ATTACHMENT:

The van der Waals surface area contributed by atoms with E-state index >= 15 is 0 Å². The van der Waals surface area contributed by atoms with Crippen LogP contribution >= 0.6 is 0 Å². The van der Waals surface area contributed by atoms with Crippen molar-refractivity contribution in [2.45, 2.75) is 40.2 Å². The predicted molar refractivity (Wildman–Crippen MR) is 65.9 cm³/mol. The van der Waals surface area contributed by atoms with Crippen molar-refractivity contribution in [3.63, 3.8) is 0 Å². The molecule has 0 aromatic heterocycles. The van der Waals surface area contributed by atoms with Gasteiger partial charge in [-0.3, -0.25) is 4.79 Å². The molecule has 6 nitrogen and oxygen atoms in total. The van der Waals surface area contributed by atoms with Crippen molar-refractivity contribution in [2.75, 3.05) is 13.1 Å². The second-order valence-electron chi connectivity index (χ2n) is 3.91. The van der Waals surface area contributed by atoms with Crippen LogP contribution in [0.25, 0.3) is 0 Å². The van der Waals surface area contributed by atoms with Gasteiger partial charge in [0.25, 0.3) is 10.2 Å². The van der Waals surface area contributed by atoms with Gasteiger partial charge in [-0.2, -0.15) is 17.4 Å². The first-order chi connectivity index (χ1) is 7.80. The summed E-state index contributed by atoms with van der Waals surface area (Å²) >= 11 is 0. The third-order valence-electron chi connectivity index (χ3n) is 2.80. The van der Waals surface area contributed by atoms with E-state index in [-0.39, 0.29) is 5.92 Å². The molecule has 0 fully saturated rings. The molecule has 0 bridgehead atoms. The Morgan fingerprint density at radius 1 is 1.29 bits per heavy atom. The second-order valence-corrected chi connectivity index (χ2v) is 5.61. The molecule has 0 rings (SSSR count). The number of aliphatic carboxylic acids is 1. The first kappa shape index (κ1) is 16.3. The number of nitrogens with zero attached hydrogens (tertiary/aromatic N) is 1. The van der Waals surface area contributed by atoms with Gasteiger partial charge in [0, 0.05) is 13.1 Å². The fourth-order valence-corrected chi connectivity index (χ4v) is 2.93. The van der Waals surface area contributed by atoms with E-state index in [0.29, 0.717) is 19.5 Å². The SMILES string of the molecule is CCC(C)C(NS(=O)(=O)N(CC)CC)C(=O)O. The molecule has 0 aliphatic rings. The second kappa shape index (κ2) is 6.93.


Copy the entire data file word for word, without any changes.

The van der Waals surface area contributed by atoms with E-state index >= 15 is 0 Å². The van der Waals surface area contributed by atoms with Crippen LogP contribution >= 0.6 is 0 Å². The van der Waals surface area contributed by atoms with Crippen molar-refractivity contribution in [2.45, 2.75) is 40.2 Å². The predicted molar refractivity (Wildman–Crippen MR) is 65.9 cm³/mol. The van der Waals surface area contributed by atoms with Crippen molar-refractivity contribution in [3.63, 3.8) is 0 Å². The molecule has 0 aromatic heterocycles. The van der Waals surface area contributed by atoms with Gasteiger partial charge in [-0.3, -0.25) is 4.79 Å². The molecule has 6 nitrogen and oxygen atoms in total. The van der Waals surface area contributed by atoms with Crippen molar-refractivity contribution in [2.75, 3.05) is 13.1 Å². The second-order valence-electron chi connectivity index (χ2n) is 3.91. The van der Waals surface area contributed by atoms with Crippen LogP contribution in [0.25, 0.3) is 0 Å². The van der Waals surface area contributed by atoms with Gasteiger partial charge in [0.25, 0.3) is 10.2 Å². The van der Waals surface area contributed by atoms with Gasteiger partial charge in [-0.2, -0.15) is 17.4 Å². The first-order chi connectivity index (χ1) is 7.80. The summed E-state index contributed by atoms with van der Waals surface area (Å²) >= 11 is 0. The third-order valence-electron chi connectivity index (χ3n) is 2.80. The van der Waals surface area contributed by atoms with E-state index in [-0.39, 0.29) is 5.92 Å². The molecule has 0 fully saturated rings. The molecule has 0 bridgehead atoms. The Morgan fingerprint density at radius 1 is 1.29 bits per heavy atom. The second-order valence-corrected chi connectivity index (χ2v) is 5.61. The molecule has 0 rings (SSSR count). The number of aliphatic carboxylic acids is 1. The first kappa shape index (κ1) is 16.3. The number of nitrogens with zero attached hydrogens (tertiary/aromatic N) is 1. The van der Waals surface area contributed by atoms with Gasteiger partial charge in [0, 0.05) is 13.1 Å². The fourth-order valence-corrected chi connectivity index (χ4v) is 2.93. The van der Waals surface area contributed by atoms with E-state index in [0.29, 0.717) is 19.5 Å². The SMILES string of the molecule is CCC(C)C(NS(=O)(=O)N(CC)CC)C(=O)O. The molecule has 0 aliphatic rings. The second kappa shape index (κ2) is 6.93.